126. January 19-January 22 : Steamship Golden Coast at Honolulu, account 
alleged blacklisted longshoremen: no concession; 3 days. 

127. January 19-January 22 : Steamship Maril at Honolulu, account alleged 
blacklisted longshoremen ; no concession : 3 days. 

128. January 20-January 22: Steamship Makiki at Honolulu, account alleged 
blacklisted longshoremen ; no concession ; 2 days. 

129. January 20-January 21 : Steamship Pt. Clear at San Francisco ; crew 
demand overtime for cleaning cargo holds (sulphur cargo) ; Labor Relations 
Board granted extra pay, 1 day. 

1.30. January 21-January 23: Steamship F. J. Liickenhach at San Francisco; 
sympathy with ships' clerks ; company met clerks' demands ; 2 days. 

131. Janufiry 21-January 23: Steamship Dorothy Liickenhach at Snn Fran- 
cisco; sympathy with ships' clerks: met demands; 2 days. 

132. January 21-January 23: Steamship K. I. Liickenhach at San Fran- 
cisco; sympathy with ships' clerks; met demnnds; 2 days. 

133. January 21-January 22: Steamship California at Snn Francisco: crew 
demand discharge of east coast men ; no concession ; 1 day. 

1.34. January 27-.Tanuary 28: Steamship Heffron at Portland: stewards crew 
demand extra messman; no concession: 1 day. 

135. January 28-January 30 : Steamship Jane Christenson at Longview: crew 
demnnd strike rider; no concession: 2 days. 

136. February 11-February 11: Steamship Manukai, San Francisco; crew 
refusod to connect oil hose: crew finally yielded: short time. 

1.37. February 14-February 14: Steamship Heffron. San Pedro: ci'ew refused 
to take lines of Standard Oil barge : unions ordered men to work ; 5 hours'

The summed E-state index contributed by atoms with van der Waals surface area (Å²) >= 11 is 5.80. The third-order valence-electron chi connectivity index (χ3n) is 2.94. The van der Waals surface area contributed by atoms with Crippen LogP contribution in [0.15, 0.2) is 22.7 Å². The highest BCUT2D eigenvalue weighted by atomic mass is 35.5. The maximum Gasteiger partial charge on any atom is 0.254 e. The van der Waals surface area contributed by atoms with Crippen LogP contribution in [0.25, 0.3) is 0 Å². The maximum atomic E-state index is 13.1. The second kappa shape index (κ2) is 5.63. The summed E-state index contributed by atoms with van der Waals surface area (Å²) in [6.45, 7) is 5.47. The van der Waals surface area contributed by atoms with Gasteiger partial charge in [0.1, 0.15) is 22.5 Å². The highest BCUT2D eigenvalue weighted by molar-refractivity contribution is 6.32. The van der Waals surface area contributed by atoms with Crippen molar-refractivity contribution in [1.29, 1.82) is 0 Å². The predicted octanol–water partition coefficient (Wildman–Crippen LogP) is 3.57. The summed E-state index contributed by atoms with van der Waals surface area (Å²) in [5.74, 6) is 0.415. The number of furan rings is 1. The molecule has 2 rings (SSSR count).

delay. 

138. February 14: Steamship Calif ornian. at sea: smooth, calm weather; 
seamen refused to man lifelioats during life-saving drill ; "incident" entered in 
log: no further action to date. 

1.39. February 15-February 18: Steamship Coliimhian. at San Francisco; 
account controversy over number of trailers to be hauled by jitney: Interna- 
tional Longshoremen's Association yielded; 2 days. 

140. February 23-Fc>hruary 23: Steamship Condor, at San Pedro: crew re- 
fused to handle Standard Oil products: crew yielded: several hou-'s delay. 

141. February 26- February 26: Steamship Pacific Rringcr. Portland: contro- 
versy over size of sling loads ; union yielded : short time. 

142. February 27-Febrnary 28: Steamship Pt. Chico. San Francisco: Fire- 
men's TTnion refused replacements for five men dischar.sed for insubordination; 
union yielded after Lal)or Relations Board hearing; 1 day. 

143. March 2-March 5: Steamship California. San Pedro; crew refused take 
ship to sea, demanding west coast wages and agreements: crew yielded when 
United S*^ates attorney threatened prosecute them on nuitiny charges. 



UN-AMERICAN PROPAGANDA ACTIVITIES 1771 

144. March 6-Mareli 9: iitvumship President Taft, San Fraiuisco ; longshore- 
men alhig load controversy; Lahor Relations Committee ruled favor of em- 
ployers ; o days. 

14"). March 7-March 7: Steamship Drmocraci/, San Francisco; union de- 
manded company ship new chief steward: demand withdrawn; old steward 
shipi)ed : several hours. 

14G. March lO-March 10: Steamship Di inorrdri/. San Pedro; deck and engine 
crew demand quarters he remodeled hnmedialely; compromise work to he done 
at SL'a ; several hours. 

147. March 10-^larch 12: Steamship Ercrrtt, Seattle; longshori' sling load 
controversy ; Lahor Relations Committee ruled favor of Internaticual Long- 
shoremen's Association; three days delay. 

145. March 14-March 19: Steamship Miuiini, San Francisco; Sailors' Union 
demanded deck lioys he hired from union hall; matter referred to Bureau of